Dermal Filler customers have “no more protection than those buying a toothbrush”

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Figures released by The British Association of Aesthetic Plastic Surgeons earlier this year revealed that cosmetic surgery in the UK has increased by 13 percent from 2014-2015.

Alongside the increase in cosmetic surgery, non-surgical procedures such as lip fillers; botox; and chemical peels are seemingly on the rise. Dermal filler nurse and practitioner from Manchester, Savannah Hudson, said “there has been a massive rise in cosmetic procedures, there is a lot of young people coming in for cosmetic treatments … I think young girls wanting to look nice, rejuvenated and flawless is something that people have picked up on over time.”

This rise cannot be confirmed, however, as the 2013 cosmetic surgery review failed to put in place a structured procedure to monitor client records and non-surgical practices. This lack of regulation also means that correction services are struggling to keep up. Dermaskin in Manchester has opened a ‘Thursday morning correction clinic’ as correction appointments alone were struggling to fill the demand.

A report released by the Government showed that the lack of regulation in regards to lip fillers means ‘a person having a non-surgical cosmetic intervention has no more protection and redress than someone buying a ballpoint pen or a toothbrush.’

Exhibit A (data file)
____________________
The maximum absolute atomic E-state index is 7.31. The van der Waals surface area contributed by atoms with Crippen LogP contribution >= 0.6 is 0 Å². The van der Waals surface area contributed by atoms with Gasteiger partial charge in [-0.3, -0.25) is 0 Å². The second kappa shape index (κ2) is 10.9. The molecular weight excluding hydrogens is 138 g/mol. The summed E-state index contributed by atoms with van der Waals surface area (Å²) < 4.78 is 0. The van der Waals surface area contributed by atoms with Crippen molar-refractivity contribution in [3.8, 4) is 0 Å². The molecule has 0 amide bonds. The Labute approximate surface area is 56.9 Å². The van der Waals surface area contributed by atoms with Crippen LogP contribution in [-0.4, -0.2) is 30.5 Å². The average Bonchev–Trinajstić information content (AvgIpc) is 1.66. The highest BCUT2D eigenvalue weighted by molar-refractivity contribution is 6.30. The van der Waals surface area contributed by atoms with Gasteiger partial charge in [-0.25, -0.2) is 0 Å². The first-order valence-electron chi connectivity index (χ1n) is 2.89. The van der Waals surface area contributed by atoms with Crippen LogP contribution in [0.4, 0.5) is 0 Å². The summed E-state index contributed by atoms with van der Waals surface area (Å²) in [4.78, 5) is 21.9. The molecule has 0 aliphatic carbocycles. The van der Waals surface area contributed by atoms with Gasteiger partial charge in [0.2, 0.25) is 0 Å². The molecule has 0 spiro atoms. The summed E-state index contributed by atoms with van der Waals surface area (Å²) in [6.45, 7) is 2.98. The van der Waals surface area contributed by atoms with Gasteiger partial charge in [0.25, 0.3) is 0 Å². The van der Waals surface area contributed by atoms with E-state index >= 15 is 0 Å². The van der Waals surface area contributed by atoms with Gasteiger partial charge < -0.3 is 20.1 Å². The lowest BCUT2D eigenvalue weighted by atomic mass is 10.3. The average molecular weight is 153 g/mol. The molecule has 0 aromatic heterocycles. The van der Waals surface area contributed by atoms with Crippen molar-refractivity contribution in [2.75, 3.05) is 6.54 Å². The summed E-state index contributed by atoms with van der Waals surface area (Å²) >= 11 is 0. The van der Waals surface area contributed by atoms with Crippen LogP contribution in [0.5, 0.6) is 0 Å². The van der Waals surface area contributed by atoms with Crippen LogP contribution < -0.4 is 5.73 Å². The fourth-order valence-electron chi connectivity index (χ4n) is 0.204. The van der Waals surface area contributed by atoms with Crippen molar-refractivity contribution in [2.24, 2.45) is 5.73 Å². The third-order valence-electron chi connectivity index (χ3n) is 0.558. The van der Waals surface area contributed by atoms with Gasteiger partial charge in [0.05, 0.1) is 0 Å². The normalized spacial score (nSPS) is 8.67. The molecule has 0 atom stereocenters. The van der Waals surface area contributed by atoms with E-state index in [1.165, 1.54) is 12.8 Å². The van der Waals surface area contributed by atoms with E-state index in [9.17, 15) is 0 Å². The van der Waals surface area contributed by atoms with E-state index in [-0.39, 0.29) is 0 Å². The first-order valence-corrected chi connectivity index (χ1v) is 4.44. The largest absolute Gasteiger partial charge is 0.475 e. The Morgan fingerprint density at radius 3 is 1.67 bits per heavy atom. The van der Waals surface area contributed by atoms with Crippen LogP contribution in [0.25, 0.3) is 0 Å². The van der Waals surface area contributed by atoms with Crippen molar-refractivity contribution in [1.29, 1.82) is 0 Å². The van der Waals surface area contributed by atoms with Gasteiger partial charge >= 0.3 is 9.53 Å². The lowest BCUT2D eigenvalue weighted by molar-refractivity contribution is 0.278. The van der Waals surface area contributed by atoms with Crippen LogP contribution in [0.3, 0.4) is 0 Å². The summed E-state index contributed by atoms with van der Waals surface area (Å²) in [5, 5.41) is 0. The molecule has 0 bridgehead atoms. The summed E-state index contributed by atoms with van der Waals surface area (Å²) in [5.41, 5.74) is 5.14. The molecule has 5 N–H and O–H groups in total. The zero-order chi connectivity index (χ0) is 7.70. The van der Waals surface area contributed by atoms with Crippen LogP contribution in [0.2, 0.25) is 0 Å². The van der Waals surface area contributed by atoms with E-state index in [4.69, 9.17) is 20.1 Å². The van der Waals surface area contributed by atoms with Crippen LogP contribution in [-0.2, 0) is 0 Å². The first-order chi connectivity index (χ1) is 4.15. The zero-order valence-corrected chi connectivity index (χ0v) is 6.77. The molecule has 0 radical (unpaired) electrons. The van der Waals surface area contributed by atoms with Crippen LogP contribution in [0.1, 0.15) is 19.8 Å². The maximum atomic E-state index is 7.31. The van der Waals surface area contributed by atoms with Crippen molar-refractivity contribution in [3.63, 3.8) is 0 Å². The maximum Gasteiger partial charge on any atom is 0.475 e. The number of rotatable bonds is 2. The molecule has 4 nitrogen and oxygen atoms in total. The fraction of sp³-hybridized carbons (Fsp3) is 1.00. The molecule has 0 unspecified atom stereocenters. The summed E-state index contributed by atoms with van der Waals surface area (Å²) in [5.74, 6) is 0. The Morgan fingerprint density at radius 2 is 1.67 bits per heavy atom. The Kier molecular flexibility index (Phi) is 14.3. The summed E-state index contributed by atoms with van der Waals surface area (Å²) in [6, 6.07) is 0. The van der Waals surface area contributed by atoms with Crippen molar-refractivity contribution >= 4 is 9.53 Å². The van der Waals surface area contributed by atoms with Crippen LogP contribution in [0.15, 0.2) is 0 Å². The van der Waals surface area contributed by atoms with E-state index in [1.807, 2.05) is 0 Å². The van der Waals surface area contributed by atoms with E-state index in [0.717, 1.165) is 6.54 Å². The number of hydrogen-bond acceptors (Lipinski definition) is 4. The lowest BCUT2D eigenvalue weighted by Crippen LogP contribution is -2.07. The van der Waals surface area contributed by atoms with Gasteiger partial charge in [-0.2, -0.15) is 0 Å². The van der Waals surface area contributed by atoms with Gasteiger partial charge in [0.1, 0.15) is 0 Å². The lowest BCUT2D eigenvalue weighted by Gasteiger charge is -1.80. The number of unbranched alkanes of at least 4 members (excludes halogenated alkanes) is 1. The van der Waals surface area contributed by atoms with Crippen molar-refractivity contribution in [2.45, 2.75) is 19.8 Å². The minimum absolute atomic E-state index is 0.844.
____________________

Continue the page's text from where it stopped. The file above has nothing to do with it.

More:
It went on to explain that the cause for concern in regards to the absence of legal regulation is that ‘anyone can set themselves up as a practitioner, with no requirement for knowledge, training or previous experience. Nor are there sufficient checks in place with regard to product quality.’

Jasmine Rigby, a student from Salford University who underwent the procedure, believes that there should be to be a structure in place saying:

“my lip fillers were fine, but I knew little about the product or aftercare. Some of my friends who have had the same procedure became very bruised and weren’t happy with their results – they even had to fork out more money afterwards to correct a botched job, which really effected their confidence and health. I definitely think it should be legally regulated for people’s safety.”

On the other hand, 19 year-old Megan Smith from Manchester thinks the lack of regulation makes the procedure less stressful saying “It made the procedure nice and easy, and it took no time out of my day”

Quays News investigated how many of its readers would consider getting a non-surgical procedure.

Over half of those surveyed revealed that they have considered altering their appearance with a non-surgical procedure. To find a clinic near you that is independently regulated visit the Save Face website and type in your nearest city or for more information on the increase in cosmetic surgeries including dermal fillers and potential regulations for the procedures visit The British Association of Aesthetic Plastic Surgeons.

 

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